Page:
Sarah’s Blue Berry weekend

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In part three of our short series, Sarah share’s her experience saving blue berries when they are available in abundance.

Behold - BLUEBERRIES

Berries are a very common window item in the summer. We often hand them out by the box full, which can build up a mountain of berries in someone’s refrigerator. Many people feel overwhelmed by that much of one type of food and will sometimes be reluctant to take the full amount available to them. After shopping the previous week , I found myself with more blueberries than I thought I could handle this past weekend.  Luckily berries can be used in a number of different ways fairly easily so with a little effort, I froze and made jam from the berries so I could enjoy them over the weeks to come.

I started with somewhere between  12 and 15 pints of blueberries. I had run out of store-bought jam and decided to try my hand at homemade jam.  A call to my mom and a lot of research told me the easiest way to make jam was with Certo-brand pectin, but I didn’t have pectin or convenient access to a full grocery store. I also had some peaches, so I made a combo blueberry peach jam. As a result I attempted to make jam without pectin using this recipe:

Wild Blueberry Jam Recipe, from Adventures in Local Foods
6 cups Blueberries ( I used 4 cups blueberries and 2 cups peeled peaches)
2- 4 TBSP Lemon Juice, to taste
3 Cups Sugar

Blue Berry Jam

Making jam requires a bit of prep work. Washing the berries and peeling the peaches take the most time but are not difficult. The recipe for jam recommended using at least a 10-inch heavy-bottomed pot in order to cook the jam quickly and consistently. I poured my berries and peaches into a large stock pot, but it ended up being a bit too deep. I mashed the fruit with a potato masher and I turned the stove temperature up to a high heat until the fruit starts boiling. You will have to stir the fruit to keep it bubbling but not burning to the bottom of your pot. As you go, taste the fruit to check the tartness and add lemon juice if it is too sweet. Mix in all the sugar once the fruit liquid starts to bubble. Stir until jelly point is reached.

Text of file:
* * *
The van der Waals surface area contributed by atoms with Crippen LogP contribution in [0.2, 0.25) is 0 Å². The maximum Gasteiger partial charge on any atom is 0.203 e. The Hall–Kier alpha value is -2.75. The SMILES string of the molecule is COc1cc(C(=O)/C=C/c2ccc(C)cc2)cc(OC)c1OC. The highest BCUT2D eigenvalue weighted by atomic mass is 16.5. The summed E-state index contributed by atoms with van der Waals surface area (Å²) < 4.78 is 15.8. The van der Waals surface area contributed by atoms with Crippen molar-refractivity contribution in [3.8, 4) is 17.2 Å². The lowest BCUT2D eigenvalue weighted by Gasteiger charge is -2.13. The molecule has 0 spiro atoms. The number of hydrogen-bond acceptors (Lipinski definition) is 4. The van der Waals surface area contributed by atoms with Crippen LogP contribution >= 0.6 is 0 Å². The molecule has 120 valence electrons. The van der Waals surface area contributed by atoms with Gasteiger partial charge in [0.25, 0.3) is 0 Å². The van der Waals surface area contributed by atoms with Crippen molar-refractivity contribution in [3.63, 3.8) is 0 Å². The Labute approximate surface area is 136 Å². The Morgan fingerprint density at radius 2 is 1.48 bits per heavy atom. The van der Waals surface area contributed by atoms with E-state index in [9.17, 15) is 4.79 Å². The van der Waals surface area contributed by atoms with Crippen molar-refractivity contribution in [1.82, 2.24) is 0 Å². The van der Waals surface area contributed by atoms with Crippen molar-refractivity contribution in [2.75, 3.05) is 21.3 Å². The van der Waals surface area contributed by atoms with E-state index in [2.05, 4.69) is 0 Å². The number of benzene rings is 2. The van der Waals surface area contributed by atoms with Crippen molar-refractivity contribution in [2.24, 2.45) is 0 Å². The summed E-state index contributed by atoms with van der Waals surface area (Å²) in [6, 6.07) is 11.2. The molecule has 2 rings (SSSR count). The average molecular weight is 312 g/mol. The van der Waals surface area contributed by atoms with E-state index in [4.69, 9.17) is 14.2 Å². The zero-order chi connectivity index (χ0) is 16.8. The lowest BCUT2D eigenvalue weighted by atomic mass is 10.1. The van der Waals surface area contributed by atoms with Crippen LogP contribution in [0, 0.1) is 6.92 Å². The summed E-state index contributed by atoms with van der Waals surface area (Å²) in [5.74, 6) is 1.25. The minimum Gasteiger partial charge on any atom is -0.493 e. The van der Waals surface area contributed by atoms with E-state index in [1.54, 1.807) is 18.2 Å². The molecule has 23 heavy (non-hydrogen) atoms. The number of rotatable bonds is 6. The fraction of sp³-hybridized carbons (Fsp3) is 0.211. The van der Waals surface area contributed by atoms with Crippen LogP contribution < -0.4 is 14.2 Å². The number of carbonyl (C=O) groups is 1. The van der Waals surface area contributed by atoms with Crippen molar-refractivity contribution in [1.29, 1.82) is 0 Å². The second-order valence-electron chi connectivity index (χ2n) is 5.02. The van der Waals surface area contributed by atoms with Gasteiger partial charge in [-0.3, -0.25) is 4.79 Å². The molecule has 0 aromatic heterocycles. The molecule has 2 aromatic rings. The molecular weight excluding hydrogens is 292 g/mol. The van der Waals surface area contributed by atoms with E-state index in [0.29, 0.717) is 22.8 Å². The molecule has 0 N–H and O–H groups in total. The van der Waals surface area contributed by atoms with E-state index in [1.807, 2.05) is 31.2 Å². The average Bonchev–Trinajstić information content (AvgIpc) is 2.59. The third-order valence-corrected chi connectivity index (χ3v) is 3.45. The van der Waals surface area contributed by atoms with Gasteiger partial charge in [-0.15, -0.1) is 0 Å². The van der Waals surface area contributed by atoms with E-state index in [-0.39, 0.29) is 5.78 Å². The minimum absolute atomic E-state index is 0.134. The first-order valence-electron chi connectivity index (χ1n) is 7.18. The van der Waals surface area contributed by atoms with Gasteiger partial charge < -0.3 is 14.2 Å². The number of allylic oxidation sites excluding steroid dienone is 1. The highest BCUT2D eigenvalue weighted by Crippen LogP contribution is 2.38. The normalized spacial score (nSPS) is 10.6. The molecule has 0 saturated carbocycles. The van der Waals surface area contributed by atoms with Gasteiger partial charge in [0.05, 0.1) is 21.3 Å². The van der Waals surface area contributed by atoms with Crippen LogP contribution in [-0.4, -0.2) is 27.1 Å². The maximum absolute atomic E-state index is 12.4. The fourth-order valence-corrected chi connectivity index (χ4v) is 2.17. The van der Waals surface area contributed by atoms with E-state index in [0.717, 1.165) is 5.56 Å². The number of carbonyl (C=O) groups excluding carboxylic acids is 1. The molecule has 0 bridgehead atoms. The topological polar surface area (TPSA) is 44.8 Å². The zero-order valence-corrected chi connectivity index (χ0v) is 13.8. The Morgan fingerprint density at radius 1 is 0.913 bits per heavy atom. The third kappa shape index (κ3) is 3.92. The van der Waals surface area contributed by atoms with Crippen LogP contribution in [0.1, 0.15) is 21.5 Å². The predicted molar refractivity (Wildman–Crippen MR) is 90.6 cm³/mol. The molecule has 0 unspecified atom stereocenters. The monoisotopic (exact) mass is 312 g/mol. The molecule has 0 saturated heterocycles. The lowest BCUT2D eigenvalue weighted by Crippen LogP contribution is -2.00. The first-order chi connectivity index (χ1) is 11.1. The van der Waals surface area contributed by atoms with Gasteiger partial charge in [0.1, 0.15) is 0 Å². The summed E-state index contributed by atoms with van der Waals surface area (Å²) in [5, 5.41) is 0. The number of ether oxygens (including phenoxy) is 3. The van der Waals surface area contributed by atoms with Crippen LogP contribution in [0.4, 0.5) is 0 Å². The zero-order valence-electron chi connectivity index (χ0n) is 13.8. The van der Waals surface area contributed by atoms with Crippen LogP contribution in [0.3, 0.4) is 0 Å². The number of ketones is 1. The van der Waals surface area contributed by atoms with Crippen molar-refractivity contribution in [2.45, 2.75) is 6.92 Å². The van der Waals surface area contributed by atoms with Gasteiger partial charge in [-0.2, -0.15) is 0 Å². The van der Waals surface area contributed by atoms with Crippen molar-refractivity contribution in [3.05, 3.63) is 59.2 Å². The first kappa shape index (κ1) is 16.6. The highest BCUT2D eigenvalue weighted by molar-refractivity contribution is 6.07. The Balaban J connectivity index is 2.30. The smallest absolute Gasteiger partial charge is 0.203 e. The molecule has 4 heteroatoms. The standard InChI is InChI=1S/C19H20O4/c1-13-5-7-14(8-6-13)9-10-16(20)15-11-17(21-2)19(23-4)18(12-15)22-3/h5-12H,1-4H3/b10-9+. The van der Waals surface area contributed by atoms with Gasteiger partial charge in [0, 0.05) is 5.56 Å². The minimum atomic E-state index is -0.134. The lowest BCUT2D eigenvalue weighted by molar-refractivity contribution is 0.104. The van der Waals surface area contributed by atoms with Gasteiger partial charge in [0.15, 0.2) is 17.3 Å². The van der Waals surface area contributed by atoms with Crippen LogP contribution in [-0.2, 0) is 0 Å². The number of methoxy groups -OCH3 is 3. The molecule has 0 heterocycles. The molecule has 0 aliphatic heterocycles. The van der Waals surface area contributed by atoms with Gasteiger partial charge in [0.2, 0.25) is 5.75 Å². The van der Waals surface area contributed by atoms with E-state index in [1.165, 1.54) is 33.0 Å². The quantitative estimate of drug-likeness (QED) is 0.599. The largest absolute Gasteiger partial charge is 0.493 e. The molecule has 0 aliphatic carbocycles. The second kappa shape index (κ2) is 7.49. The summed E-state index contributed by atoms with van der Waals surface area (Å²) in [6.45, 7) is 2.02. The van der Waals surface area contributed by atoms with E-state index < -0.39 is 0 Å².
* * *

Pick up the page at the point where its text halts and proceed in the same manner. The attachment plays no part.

Testing for the jelly point is pretty simple. Take a spoon of the cooking jelly and place it on a small plate in the freezer. Wait for three minutes and check, if the jelly is still runny keep cooking. Keep testing at roughly 5 minute intervals until the spoonful of cooked jam turns into a jelly. I found it took about 15 minutes to reach a good jelly point, but you should just keep testing.

Once the jam was ready I poured it into well-cleaned jars that I had left to warm in the oven (at around 200F). I filled two pint jars with jam and screwed on the metal lids. Based on advice from my mother I left the jars on the counter to cool down. As they cooled the lids popped in to indicate that they have sealed but I still decided to keep my jam in the fridge. Alternatively, jam can be stored in clean jars or containers in the freezer as long as room is allowed for any water expansion.

I realize making jam sounds like a lot of work, but with a couple hands to help with the washing and peeling the process can go pretty quickly. Once the jam is cooking it doesn’t take long and after it sits in the jars for a few hours it is ready to eat.

Freezing berries is significantly easier than making jam. I washed my berries, removed the bad ones and let them dry on a tea towel. I then placed them in a single layer on a couple of pans that fit in my freezer. I left them in my freezer for almost 48 hours so they would freeze thoroughly. I almost forgot they were in there! Once the berries were frozen, it was easy to transfer them into plastic bags. The tough part was removing as much air as possible before returning them to the freezer. The berries I’ve frozen will be good for six months, but I’m sure they will be eaten before then. I plan to use my frozen berries for muffins, fruit platz, oatmeal breakfast cake and smoothies in the winter.

Freezing Blue Berries

Since we are often giving away large quantities of berries and fruit to participants in the summer, it seemed important to learn how to use them in a number of different ways. I was using blueberries but the process for making jam and freezing any berry is similar between berry types. The public library carries a lot of information about preserving foods and the internet is also a great resource for learning how to keep foods longer.

Tomatoes will be the feature of our next blog, since they are a fairly regular item in our hampers. Chloe will be sharing her experience making tomato soup from scratch.

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